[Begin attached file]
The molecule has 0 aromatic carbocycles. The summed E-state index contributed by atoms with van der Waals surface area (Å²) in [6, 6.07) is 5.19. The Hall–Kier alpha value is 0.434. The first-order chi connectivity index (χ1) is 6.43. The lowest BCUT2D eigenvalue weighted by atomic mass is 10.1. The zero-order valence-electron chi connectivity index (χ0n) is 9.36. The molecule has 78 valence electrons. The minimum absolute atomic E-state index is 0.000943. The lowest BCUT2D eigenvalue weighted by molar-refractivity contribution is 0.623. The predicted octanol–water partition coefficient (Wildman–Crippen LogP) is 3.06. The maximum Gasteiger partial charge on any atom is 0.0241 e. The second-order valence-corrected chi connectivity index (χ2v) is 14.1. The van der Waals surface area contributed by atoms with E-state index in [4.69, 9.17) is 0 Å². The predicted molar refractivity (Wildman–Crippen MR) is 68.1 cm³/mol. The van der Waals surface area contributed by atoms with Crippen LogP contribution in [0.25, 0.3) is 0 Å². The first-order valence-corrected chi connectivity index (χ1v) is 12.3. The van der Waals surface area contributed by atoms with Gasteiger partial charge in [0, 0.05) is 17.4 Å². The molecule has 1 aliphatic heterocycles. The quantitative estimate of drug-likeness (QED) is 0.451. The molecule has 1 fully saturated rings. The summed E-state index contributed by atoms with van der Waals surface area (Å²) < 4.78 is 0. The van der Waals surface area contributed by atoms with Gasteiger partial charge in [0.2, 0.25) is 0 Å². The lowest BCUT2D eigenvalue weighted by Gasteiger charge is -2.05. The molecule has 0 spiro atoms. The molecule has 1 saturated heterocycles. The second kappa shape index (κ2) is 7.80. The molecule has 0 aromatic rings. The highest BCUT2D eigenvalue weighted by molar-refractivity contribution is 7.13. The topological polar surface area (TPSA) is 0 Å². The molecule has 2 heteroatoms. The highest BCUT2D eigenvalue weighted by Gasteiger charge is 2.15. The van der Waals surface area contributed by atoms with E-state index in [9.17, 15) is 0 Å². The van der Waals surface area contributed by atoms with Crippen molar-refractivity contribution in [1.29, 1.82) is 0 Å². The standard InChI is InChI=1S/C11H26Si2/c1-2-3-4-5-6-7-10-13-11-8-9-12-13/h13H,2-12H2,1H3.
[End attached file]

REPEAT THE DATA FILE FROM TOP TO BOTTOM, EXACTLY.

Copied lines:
The molecule has 0 aromatic carbocycles. The summed E-state index contributed by atoms with van der Waals surface area (Å²) in [6, 6.07) is 5.19. The Hall–Kier alpha value is 0.434. The first-order chi connectivity index (χ1) is 6.43. The lowest BCUT2D eigenvalue weighted by atomic mass is 10.1. The zero-order valence-electron chi connectivity index (χ0n) is 9.36. The molecule has 78 valence electrons. The minimum absolute atomic E-state index is 0.000943. The lowest BCUT2D eigenvalue weighted by molar-refractivity contribution is 0.623. The predicted octanol–water partition coefficient (Wildman–Crippen LogP) is 3.06. The maximum Gasteiger partial charge on any atom is 0.0241 e. The second-order valence-corrected chi connectivity index (χ2v) is 14.1. The van der Waals surface area contributed by atoms with E-state index in [4.69, 9.17) is 0 Å². The predicted molar refractivity (Wildman–Crippen MR) is 68.1 cm³/mol. The van der Waals surface area contributed by atoms with Crippen LogP contribution in [0.25, 0.3) is 0 Å². The first-order valence-corrected chi connectivity index (χ1v) is 12.3. The van der Waals surface area contributed by atoms with Gasteiger partial charge in [0, 0.05) is 17.4 Å². The molecule has 1 aliphatic heterocycles. The quantitative estimate of drug-likeness (QED) is 0.451. The molecule has 1 fully saturated rings. The summed E-state index contributed by atoms with van der Waals surface area (Å²) < 4.78 is 0. The van der Waals surface area contributed by atoms with Gasteiger partial charge in [0.2, 0.25) is 0 Å². The lowest BCUT2D eigenvalue weighted by Gasteiger charge is -2.05. The molecule has 0 spiro atoms. The molecule has 1 saturated heterocycles. The second kappa shape index (κ2) is 7.80. The molecule has 0 aromatic rings. The highest BCUT2D eigenvalue weighted by molar-refractivity contribution is 7.13. The topological polar surface area (TPSA) is 0 Å². The molecule has 2 heteroatoms. The highest BCUT2D eigenvalue weighted by Gasteiger charge is 2.15. The van der Waals surface area contributed by atoms with E-state index in [9.17, 15) is 0 Å². The van der Waals surface area contributed by atoms with Crippen molar-refractivity contribution in [1.29, 1.82) is 0 Å². The standard InChI is InChI=1S/C11H26Si2/c1-2-3-4-5-6-7-10-13-11-8-9-12-13/h13H,2-12H2,1H3.